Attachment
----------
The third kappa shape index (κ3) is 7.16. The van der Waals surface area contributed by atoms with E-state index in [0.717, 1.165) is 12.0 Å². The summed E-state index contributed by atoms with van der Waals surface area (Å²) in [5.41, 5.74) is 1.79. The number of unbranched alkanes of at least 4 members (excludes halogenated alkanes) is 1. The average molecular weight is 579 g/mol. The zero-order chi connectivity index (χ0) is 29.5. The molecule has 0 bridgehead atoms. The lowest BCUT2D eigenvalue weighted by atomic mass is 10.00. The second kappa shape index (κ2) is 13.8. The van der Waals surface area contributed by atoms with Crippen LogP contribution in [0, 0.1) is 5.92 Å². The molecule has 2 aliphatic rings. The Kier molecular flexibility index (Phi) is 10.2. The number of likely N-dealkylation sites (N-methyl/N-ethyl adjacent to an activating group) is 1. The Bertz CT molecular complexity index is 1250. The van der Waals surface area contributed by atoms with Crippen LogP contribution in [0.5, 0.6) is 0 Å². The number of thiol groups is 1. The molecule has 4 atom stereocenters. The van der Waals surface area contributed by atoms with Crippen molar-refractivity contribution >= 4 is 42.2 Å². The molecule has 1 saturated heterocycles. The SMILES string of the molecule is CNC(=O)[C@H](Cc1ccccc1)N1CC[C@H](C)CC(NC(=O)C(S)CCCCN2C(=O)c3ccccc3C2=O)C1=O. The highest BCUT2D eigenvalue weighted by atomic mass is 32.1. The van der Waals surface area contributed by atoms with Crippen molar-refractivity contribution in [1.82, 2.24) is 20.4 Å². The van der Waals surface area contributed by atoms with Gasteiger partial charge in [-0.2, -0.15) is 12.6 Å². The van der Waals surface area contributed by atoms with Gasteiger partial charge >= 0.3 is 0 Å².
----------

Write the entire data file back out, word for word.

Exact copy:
The third kappa shape index (κ3) is 7.16. The van der Waals surface area contributed by atoms with E-state index in [0.717, 1.165) is 12.0 Å². The summed E-state index contributed by atoms with van der Waals surface area (Å²) in [5.41, 5.74) is 1.79. The number of unbranched alkanes of at least 4 members (excludes halogenated alkanes) is 1. The average molecular weight is 579 g/mol. The zero-order chi connectivity index (χ0) is 29.5. The molecule has 0 bridgehead atoms. The lowest BCUT2D eigenvalue weighted by atomic mass is 10.00. The second kappa shape index (κ2) is 13.8. The van der Waals surface area contributed by atoms with Crippen LogP contribution in [0, 0.1) is 5.92 Å². The molecule has 2 aliphatic rings. The Kier molecular flexibility index (Phi) is 10.2. The number of likely N-dealkylation sites (N-methyl/N-ethyl adjacent to an activating group) is 1. The Bertz CT molecular complexity index is 1250. The van der Waals surface area contributed by atoms with Crippen LogP contribution in [0.5, 0.6) is 0 Å². The number of thiol groups is 1. The molecule has 4 atom stereocenters. The van der Waals surface area contributed by atoms with Crippen molar-refractivity contribution >= 4 is 42.2 Å². The molecule has 1 saturated heterocycles. The SMILES string of the molecule is CNC(=O)[C@H](Cc1ccccc1)N1CC[C@H](C)CC(NC(=O)C(S)CCCCN2C(=O)c3ccccc3C2=O)C1=O. The highest BCUT2D eigenvalue weighted by atomic mass is 32.1. The van der Waals surface area contributed by atoms with Crippen molar-refractivity contribution in [1.82, 2.24) is 20.4 Å². The van der Waals surface area contributed by atoms with Gasteiger partial charge in [-0.2, -0.15) is 12.6 Å². The van der Waals surface area contributed by atoms with Gasteiger partial charge >= 0.3 is 0 Å².